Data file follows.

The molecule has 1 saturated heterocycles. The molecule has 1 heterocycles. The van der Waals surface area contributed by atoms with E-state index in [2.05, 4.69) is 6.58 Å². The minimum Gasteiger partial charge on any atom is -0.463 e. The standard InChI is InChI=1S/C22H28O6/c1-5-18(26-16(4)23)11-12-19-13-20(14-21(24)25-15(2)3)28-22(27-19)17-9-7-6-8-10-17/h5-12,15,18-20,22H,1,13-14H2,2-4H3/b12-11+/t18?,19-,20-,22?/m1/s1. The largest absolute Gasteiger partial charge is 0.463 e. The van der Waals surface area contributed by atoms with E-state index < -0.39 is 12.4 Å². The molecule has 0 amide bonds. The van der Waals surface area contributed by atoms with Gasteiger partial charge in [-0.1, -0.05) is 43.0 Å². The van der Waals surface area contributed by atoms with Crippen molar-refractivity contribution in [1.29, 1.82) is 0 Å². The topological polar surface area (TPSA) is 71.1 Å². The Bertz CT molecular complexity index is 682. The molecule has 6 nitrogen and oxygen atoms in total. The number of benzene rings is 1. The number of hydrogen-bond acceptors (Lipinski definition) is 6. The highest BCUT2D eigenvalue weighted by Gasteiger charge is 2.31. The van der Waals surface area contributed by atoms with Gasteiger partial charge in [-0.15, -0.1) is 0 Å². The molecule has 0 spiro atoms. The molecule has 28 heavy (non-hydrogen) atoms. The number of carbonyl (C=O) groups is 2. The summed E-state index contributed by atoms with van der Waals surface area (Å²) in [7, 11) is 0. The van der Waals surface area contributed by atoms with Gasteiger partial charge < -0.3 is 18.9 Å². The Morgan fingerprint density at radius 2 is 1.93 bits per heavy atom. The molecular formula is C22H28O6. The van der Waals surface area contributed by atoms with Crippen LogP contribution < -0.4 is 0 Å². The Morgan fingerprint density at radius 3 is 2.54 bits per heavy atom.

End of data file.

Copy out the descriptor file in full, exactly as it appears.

The molecule has 1 saturated heterocycles. The molecule has 1 heterocycles. The van der Waals surface area contributed by atoms with E-state index in [2.05, 4.69) is 6.58 Å². The minimum Gasteiger partial charge on any atom is -0.463 e. The standard InChI is InChI=1S/C22H28O6/c1-5-18(26-16(4)23)11-12-19-13-20(14-21(24)25-15(2)3)28-22(27-19)17-9-7-6-8-10-17/h5-12,15,18-20,22H,1,13-14H2,2-4H3/b12-11+/t18?,19-,20-,22?/m1/s1. The largest absolute Gasteiger partial charge is 0.463 e. The van der Waals surface area contributed by atoms with E-state index < -0.39 is 12.4 Å². The molecule has 0 amide bonds. The van der Waals surface area contributed by atoms with Gasteiger partial charge in [-0.1, -0.05) is 43.0 Å². The van der Waals surface area contributed by atoms with Crippen molar-refractivity contribution in [1.29, 1.82) is 0 Å². The topological polar surface area (TPSA) is 71.1 Å². The Bertz CT molecular complexity index is 682. The molecule has 6 nitrogen and oxygen atoms in total. The number of benzene rings is 1. The number of hydrogen-bond acceptors (Lipinski definition) is 6. The highest BCUT2D eigenvalue weighted by Gasteiger charge is 2.31. The van der Waals surface area contributed by atoms with Gasteiger partial charge in [-0.15, -0.1) is 0 Å². The molecule has 0 spiro atoms. The molecule has 28 heavy (non-hydrogen) atoms. The number of carbonyl (C=O) groups is 2. The summed E-state index contributed by atoms with van der Waals surface area (Å²) in [7, 11) is 0. The van der Waals surface area contributed by atoms with Gasteiger partial charge < -0.3 is 18.9 Å². The Morgan fingerprint density at radius 2 is 1.93 bits per heavy atom. The molecular formula is C22H28O6. The van der Waals surface area contributed by atoms with Crippen LogP contribution < -0.4 is 0 Å². The Morgan fingerprint density at radius 3 is 2.54 bits per heavy atom.